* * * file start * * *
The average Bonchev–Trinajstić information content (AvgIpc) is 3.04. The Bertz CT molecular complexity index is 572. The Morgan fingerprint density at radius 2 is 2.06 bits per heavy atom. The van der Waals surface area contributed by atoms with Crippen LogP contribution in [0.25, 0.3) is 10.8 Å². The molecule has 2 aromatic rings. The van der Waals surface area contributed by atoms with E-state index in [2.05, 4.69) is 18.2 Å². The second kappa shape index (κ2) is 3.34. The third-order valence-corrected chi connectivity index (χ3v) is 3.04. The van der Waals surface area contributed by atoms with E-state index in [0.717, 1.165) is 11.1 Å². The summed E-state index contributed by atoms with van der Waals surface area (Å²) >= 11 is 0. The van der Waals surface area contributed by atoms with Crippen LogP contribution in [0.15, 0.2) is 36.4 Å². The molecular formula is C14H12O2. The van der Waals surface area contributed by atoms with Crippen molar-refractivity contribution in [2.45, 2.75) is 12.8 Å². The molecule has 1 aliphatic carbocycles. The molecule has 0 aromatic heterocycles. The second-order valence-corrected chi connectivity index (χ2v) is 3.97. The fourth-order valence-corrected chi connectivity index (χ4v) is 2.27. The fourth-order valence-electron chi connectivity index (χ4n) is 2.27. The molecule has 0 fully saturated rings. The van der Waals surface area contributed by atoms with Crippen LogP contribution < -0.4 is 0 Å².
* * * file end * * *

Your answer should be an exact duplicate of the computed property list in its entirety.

The average Bonchev–Trinajstić information content (AvgIpc) is 3.04. The Bertz CT molecular complexity index is 572. The Morgan fingerprint density at radius 2 is 2.06 bits per heavy atom. The van der Waals surface area contributed by atoms with Crippen LogP contribution in [0.25, 0.3) is 10.8 Å². The molecule has 2 aromatic rings. The van der Waals surface area contributed by atoms with E-state index in [2.05, 4.69) is 18.2 Å². The second kappa shape index (κ2) is 3.34. The third-order valence-corrected chi connectivity index (χ3v) is 3.04. The van der Waals surface area contributed by atoms with E-state index in [0.717, 1.165) is 11.1 Å². The summed E-state index contributed by atoms with van der Waals surface area (Å²) >= 11 is 0. The van der Waals surface area contributed by atoms with Crippen LogP contribution in [0.15, 0.2) is 36.4 Å². The molecular formula is C14H12O2. The van der Waals surface area contributed by atoms with Crippen molar-refractivity contribution in [2.45, 2.75) is 12.8 Å². The molecule has 1 aliphatic carbocycles. The molecule has 0 aromatic heterocycles. The second-order valence-corrected chi connectivity index (χ2v) is 3.97. The fourth-order valence-corrected chi connectivity index (χ4v) is 2.27. The fourth-order valence-electron chi connectivity index (χ4n) is 2.27. The molecule has 0 fully saturated rings. The van der Waals surface area contributed by atoms with Crippen LogP contribution < -0.4 is 0 Å².